Whether you're covered by an employer's insurance plan, you're covered by Medicare or you are self-employed or unemployed, doing homework during "open enrollment" can help you get the best value for your money. You may find that you have more options for 2012.
Overall, employers that offer health care coverage are providing more choices, according to recent data from my agency, the Agency for Healthcare Research and Quality (AHRQ).
Large firms that offer health insurance are more likely to offer workers two or more plans now than they were 10 years ago. Unfortunately, our report also found that the percentage of employees who are offered health coverage is less today than it was a decade ago.
When you know your options and how they work, you can better decide which option fits your personal situation. Your choice may be different depending on whether you have a spouse or dependent children or if you need certain medicines.
To help people covered by Medicare review their options, the federal government expanded its open enrollment period for 2012. Open enrollment continues through Dec. 7, 2011, which is the deadline to pick a new Medicare plan. (You don't have to do anything if you want to keep the one you have.)
Compare your choices using Medicare's Prescription Plan Finder. This tool will help you find and compare the different kinds of Medicare Advantage health care plans (or Part C) and Medicare prescription drug plans (Part D). An online demonstration of this tool is available on YouTube.
If you're self-employed or unemployed, finding a health care plan takes more work. Healthy individuals who can afford out-of-pocket expenses might consider a high-deductible plan. Under these plans, you will have to pay much more yourself before the plan covers any expenses. The advantage is that premiums are lower than other types of coverage. The National Association of Insurance Commissioners offers tips to help you understand and apply for individual coverage.
If you've lost health care coverage because of a job loss, you may be able to continue it for 18 months. You will pay higher premiums, however. A Federal law known as COBRA lets workers who have lost group coverage continue those benefits. More information on how the COBRA law works is available here.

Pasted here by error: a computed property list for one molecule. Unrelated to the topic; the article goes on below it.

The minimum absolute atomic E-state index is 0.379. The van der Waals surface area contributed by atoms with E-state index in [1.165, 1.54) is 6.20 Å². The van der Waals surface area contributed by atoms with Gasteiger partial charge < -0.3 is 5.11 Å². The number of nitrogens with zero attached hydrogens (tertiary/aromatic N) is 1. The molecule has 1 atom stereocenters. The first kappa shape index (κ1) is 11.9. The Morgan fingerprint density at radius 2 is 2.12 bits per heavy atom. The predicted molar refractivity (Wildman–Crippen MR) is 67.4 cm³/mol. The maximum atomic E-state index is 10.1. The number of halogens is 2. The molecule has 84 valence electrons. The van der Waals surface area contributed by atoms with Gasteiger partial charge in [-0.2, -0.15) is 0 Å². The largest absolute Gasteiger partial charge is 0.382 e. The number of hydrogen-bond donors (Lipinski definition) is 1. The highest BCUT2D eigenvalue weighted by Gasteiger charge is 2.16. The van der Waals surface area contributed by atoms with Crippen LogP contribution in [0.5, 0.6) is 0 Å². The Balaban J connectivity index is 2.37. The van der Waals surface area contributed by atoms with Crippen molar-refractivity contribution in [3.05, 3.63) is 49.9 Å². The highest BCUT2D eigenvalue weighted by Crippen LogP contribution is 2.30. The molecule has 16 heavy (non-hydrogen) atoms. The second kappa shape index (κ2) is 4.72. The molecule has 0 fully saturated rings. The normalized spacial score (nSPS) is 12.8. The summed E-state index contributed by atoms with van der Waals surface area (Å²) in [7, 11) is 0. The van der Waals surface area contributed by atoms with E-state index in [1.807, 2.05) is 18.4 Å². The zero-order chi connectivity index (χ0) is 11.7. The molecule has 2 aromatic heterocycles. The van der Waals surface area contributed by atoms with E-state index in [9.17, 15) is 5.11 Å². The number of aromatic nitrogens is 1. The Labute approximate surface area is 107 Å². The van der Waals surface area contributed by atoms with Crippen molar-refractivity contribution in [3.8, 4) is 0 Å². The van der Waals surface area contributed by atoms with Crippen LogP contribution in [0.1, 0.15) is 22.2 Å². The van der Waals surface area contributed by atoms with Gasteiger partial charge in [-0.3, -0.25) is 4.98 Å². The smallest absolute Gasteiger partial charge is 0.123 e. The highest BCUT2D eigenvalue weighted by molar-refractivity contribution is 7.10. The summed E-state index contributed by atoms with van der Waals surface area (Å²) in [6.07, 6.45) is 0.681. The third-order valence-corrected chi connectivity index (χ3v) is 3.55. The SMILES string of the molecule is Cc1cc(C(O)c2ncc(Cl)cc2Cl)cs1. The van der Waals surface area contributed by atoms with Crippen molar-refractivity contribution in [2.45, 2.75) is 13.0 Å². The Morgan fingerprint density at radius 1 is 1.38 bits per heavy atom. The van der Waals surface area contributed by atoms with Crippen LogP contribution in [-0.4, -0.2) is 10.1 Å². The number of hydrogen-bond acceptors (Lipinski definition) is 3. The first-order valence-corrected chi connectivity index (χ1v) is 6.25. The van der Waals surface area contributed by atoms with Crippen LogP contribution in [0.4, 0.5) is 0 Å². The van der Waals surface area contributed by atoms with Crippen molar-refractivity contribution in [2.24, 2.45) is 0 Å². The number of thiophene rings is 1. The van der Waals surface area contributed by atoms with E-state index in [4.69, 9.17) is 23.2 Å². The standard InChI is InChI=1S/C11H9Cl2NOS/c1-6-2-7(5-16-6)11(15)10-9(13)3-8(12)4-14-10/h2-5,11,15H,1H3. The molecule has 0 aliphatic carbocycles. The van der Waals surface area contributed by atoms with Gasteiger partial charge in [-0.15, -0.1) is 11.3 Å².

If you are uninsured because of a preexisting condition, you may be able to receive insurance through a temporary high-risk pool created under the Affordable Care Act. The program is funded by the federal government, but states can choose how or whether they want to participate. The program began on July 1, 2010, and ends on Jan. 1, 2014.
Understanding how different health care plans work can make it easier to choose wisely. You may prefer to pay more to get a wider choice of doctors, for example, or to use generic medicines instead of brand-name ones to save money.
Keep in mind that not all health care plans pay for the same services or pay the same amounts for services. (One exception is Medicare, which is required by the Affordable Care Act to pay for certain preventive benefits.)
Plans also vary in how much you'll pay before your insurance covers you. These are called out-of-pocket costs, and they usually are in the form of deductibles or coinsurance. The deductible generally is an annual amount that is not covered by your health care plan. It must be paid before your plan starts to pay for your care.
Coinsurance is the percentage of your health insurance bill that you must pay when you file a claim. You must usually pay this percentage in addition to the deductible.
The alphabet soup of health care plans
Health care plans differ in what they offer and what providers you can choose. You are likely to pay more for a plan that gives you many options for choosing doctors and hospitals. Health care plans typically fall into one of these groups:
- Conventional indemnity: The least restrictive type of coverage, indemnity plans allow you to see any health care provider without affecting what you pay. These plans are not common in populated areas, but still exist in rural areas.
- Preferred provider organizations (PPOs): A form of indemnity insurance where coverage is provided through a network of selected providers. You can go to providers outside of the network, but you will pay a larger portion of the costs.
- Exclusive provider organizations (EPOs): This is a more restrictive type of PPO. It covers services only if you go to doctors, specialists or hospitals in the plan's network, unless it's an emergency.
- Health maintenance organizations (HMOs): The most restrictive type of health care plan, HMOs provide medical services to members in exchange for a fixed fee. They stress preventive care as a way to keep patients healthy and save money.
- Medicare Advantage plans (Part C): Private insurance companies contract with Medicare to provide you with Part A (hospital) and Part B (doctor, outpatient care, home health) benefits. Many, but not all, of these plans include the Medicare prescription drug benefit (Part D).
Readers of this column know I am passionate about making health care better. That's why I urge you to pay attention to the information about the quality of health care plans, including Medicare Advantage plans. This can help you understand what a plan does well, what it needs to do better and whether it's a good fit for you.
Of course, choosing a good health care plan is no guarantee against getting sick. But a wise choice will make it easier for you to continue to take an active role your health.
I'm Dr. Carolyn Clancy, and that's my advice on how to navigate the health care system.
Also of interest: Medicare scammers target open enrollment.
Carolyn M. Clancy, a general internist and researcher, is an expert in engaging consumers in their health care. She is the director of the U.S. Agency for Healthcare Research and Quality.
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